By Amy McCarthy
By Scott Reitz
By Scott Reitz
By Lauren Drewes Daniels
By Alice Laussade
By City of Ate
But after the last few weeks of reviewing, I'm thinking about taking a classified ad out myself. "Wanted," it will read, "bartender worthy of the title--who knows what a cocktail is."
I've been in a number of restaurants with bars the last few weeks. Not just places that serve drinks, with wine lists, or margarita machines or beer taps. Places with bars that run the length of the room, with tiered rows of bottles behind and rows of stools before. And I have ordered cocktails at these places, too. (Or what used to be cocktails.) Places which shall not remain nameless.
The State and Martini Ranch both use a cocktail--a martini--as their logo; St. Pete's Dancing Marlin devotes almost as much space to the bar as it does to tables, and there were more customers at the bar than at the tables. That's still not saying a lot, of course. And in all these places I ordered cocktails--two margaritas and a martini. Not all in a row. One at each place.
Much has been written of the renaissance of the cocktail. But some cocktails, like the margarita and the daiquiri, have seemingly been lost to Western civilization forever.
So when I ordered a margarita at State, I knew it was probably a mistake. Sure enough, I got what seemed to be a tall glass of lemonade with tequila over ice.
And when I ordered one "up" at the Dancing Marlin, I got the same thing. I ordered another and elaborated on the idea that it was not supposed to have ice. The waiter, the bartender, and some other person conferred over my order at the other end of the bar, and in the end, I received what seemed to be a glass of lemonade with some tequila, without ice.
Now let me give you a recipe for a real margarita: 1 1/2 oz. tequila, 1/2 oz. triple sec, juice of 1/2 lime. Stir with crushed ice. Rub rim of a cocktail glass with lime, dip in salt, and pour cocktail into glass.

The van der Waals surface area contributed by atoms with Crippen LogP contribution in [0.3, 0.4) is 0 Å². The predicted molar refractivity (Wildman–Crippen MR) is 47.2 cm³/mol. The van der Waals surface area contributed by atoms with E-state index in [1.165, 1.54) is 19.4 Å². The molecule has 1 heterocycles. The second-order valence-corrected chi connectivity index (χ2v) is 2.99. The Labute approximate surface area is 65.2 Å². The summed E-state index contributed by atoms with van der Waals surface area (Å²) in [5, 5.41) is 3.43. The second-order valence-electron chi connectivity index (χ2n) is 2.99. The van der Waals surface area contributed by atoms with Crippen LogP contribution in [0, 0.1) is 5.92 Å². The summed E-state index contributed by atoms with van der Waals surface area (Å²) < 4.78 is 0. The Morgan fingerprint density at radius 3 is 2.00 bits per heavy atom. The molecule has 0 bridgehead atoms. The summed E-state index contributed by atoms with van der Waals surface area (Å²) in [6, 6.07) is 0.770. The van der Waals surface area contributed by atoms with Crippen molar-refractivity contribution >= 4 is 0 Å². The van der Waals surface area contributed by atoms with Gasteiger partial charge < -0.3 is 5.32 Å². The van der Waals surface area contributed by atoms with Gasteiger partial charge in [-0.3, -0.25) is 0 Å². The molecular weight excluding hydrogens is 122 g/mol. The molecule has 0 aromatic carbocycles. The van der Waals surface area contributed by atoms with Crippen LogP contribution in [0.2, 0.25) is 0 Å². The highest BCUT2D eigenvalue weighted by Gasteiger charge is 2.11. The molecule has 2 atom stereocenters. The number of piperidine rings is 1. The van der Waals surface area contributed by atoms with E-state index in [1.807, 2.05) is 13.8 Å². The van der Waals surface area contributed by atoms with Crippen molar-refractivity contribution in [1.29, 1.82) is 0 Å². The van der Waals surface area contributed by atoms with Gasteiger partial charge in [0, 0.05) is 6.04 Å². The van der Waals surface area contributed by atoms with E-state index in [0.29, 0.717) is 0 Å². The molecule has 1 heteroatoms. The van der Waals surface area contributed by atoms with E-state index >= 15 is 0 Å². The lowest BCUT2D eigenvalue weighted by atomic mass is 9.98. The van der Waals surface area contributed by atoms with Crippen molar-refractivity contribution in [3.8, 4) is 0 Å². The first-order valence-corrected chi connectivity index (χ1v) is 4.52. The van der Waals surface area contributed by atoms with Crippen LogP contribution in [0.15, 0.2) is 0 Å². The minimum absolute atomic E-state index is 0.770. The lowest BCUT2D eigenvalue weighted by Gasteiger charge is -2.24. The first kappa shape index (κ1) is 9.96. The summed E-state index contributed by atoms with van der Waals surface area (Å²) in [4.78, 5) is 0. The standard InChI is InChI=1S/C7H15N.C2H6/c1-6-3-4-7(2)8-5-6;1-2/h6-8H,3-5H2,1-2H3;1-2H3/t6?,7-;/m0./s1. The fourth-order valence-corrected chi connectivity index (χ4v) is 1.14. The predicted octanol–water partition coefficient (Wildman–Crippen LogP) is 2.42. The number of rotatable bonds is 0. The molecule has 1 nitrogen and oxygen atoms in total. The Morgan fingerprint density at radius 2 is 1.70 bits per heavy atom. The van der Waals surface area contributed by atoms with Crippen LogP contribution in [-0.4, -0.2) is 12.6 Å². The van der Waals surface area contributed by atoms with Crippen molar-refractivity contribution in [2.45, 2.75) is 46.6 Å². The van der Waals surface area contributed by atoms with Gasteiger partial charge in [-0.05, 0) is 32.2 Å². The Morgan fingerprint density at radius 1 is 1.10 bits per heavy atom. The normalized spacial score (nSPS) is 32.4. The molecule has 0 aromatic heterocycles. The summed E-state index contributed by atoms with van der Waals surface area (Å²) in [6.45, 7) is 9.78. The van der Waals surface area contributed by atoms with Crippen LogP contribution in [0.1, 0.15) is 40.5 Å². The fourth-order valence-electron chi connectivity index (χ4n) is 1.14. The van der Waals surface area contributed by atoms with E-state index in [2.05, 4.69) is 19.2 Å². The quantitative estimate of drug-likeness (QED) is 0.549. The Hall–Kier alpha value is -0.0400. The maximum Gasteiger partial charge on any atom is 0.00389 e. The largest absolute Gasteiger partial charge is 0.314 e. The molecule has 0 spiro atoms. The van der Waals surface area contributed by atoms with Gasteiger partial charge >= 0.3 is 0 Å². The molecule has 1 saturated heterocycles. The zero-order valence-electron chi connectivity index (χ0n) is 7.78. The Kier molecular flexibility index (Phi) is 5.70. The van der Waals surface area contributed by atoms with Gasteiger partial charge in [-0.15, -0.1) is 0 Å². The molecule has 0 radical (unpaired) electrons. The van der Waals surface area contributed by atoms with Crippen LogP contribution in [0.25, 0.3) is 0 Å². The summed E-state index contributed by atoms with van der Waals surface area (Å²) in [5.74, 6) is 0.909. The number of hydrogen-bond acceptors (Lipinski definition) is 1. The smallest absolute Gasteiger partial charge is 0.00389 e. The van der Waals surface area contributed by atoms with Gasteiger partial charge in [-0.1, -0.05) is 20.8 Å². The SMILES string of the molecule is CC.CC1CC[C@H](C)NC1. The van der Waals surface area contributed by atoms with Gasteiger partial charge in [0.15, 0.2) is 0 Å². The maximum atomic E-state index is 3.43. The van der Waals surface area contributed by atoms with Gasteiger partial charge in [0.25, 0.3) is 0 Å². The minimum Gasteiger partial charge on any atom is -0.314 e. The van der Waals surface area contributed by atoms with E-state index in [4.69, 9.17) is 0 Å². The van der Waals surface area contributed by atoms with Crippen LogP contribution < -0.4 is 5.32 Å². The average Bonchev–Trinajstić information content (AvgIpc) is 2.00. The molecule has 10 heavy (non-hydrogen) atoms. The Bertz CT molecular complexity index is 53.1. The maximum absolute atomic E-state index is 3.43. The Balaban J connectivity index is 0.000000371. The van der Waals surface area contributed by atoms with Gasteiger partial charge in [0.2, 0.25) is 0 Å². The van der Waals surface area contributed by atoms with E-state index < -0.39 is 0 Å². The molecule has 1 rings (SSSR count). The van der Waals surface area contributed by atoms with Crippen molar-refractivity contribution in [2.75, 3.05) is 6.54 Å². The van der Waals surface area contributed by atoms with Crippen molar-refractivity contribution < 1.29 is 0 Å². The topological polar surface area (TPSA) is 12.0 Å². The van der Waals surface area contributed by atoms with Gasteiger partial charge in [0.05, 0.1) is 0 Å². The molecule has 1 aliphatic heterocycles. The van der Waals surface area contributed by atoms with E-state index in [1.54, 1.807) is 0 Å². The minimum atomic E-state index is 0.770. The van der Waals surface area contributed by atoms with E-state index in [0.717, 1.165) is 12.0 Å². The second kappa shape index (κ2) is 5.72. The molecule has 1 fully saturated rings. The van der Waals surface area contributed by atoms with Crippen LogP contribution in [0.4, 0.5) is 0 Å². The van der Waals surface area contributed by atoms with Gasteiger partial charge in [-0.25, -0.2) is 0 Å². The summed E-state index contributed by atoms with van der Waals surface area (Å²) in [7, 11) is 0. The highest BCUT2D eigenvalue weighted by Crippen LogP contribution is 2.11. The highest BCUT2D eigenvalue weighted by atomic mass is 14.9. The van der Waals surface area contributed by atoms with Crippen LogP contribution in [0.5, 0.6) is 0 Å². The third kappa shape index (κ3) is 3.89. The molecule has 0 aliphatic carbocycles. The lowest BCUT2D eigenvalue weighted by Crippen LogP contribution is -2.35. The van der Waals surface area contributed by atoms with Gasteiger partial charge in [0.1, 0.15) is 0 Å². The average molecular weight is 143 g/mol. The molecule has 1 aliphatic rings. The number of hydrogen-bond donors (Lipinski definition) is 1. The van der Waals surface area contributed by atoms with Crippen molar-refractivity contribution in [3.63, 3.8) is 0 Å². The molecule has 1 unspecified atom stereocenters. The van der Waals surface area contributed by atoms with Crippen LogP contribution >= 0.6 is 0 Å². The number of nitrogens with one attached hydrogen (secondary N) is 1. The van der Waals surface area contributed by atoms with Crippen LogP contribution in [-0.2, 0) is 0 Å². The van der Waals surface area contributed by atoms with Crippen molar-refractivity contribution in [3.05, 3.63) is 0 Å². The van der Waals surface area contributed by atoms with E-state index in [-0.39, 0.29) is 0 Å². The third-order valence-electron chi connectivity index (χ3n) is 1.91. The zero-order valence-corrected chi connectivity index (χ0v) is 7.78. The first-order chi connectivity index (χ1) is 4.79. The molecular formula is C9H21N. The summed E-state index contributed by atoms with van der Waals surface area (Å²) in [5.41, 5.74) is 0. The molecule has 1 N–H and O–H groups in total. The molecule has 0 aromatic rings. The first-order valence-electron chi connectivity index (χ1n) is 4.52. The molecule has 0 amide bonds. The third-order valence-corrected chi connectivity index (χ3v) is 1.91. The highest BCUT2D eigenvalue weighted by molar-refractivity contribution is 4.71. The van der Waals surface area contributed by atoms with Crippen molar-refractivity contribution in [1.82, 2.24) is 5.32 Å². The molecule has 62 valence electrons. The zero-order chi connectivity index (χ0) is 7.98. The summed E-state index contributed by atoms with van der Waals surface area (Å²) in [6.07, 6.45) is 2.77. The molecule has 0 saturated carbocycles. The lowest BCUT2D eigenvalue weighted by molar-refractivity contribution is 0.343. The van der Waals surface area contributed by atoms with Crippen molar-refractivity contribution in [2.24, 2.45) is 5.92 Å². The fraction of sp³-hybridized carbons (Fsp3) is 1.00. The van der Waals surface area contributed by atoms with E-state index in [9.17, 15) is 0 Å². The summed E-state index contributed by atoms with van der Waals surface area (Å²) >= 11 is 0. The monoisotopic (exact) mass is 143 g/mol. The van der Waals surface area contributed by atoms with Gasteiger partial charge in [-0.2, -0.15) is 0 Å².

And let me just add that since the cocktail is one of America's major contributions to world culture, it would be an act of patriotism to make one properly with pride.
Okay, enough of the diatribe. I'm sure St. Pete resents me giving over this much review space to my State of the Bar Address. There's not a place I've been to in a year that would serve a margarita like that. And anyway, besides the cocktail deal, which may be excused by the "everybody's doing it" line of thought familiar to anyone's who's ever been a teenager, as well as by the probable reason that I'm the only one who even wishes for a drink like that, St. Pete's Dancing Marlin is a fine, fun addition to Deep Ellum.
The owner is the Pete part of Sean and Pete's Angry Dog next door. New animal, new space, new menu in one of the old Crescent City locations run by an experienced Deep Ellumite who knows what works downtown and what doesn't.
The atmosphere is perfect for the neighborhood--a little bit funky, but friendly and knowing. Not unsophisticated, and not expensive. We went to St. Pete's for dinner, and, as I mentioned, the bar was more populated than the tables. I would bet that lunch is the big meal here.
The menu, which is the same all day long, offers the kind of mid-price, mid-concept food that has great lunch appeal. We ordered "Enrique's Stuffed Jalapeos," fiery little mouthfuls, the peppers stuffed with cream cheese, coated in a crunchy cornmeal batter, then fried. A gentler, Mediterranean-inspired selection was "Mama's Baked Garlic," a whole head halved, basted with olive oil, and baked till the little cloves slipped out of their natural paper and spread on the bread like butter. It was served with crumbly, deliciously sour feta and thick slices of bread spiraled with dark and light grains, lightly toasted.
There's a selection of salads: Caesar; Cobb, which (trend-watchers take note) is making a comeback to tempt our Caesar-fatigued palates; house; Greek; and pasta. A list of grilled sandwiches, several pizzas served on a soft yeast crust, and a section of mix-and-match pasta dishes takes up most of the menu. You can choose the shape, the sauce, and salad or soup on the pasta plates.
So, still in the jalapeno mood and trying to liven up the taste of lemonade, we tried the penne with diablo sauce and were surprised to have it served with a carton of chocolate milk. "To douse the fire," our waiter explained.
He was right--it was necessary, and it worked. The dark tomato-based sauce was ominously green with sliced jalapenos, seeds included, and rich with chunks of sausage. The burn started with the first bite and built, gradually overpowering the sense of taste. Then I took a sip of the smooth creamy sweet milk--soothing my mouth just long enough to enable me to take another bite. The alternation of pleasure and pain in the mouth was bizarrely satisfying and stimulating.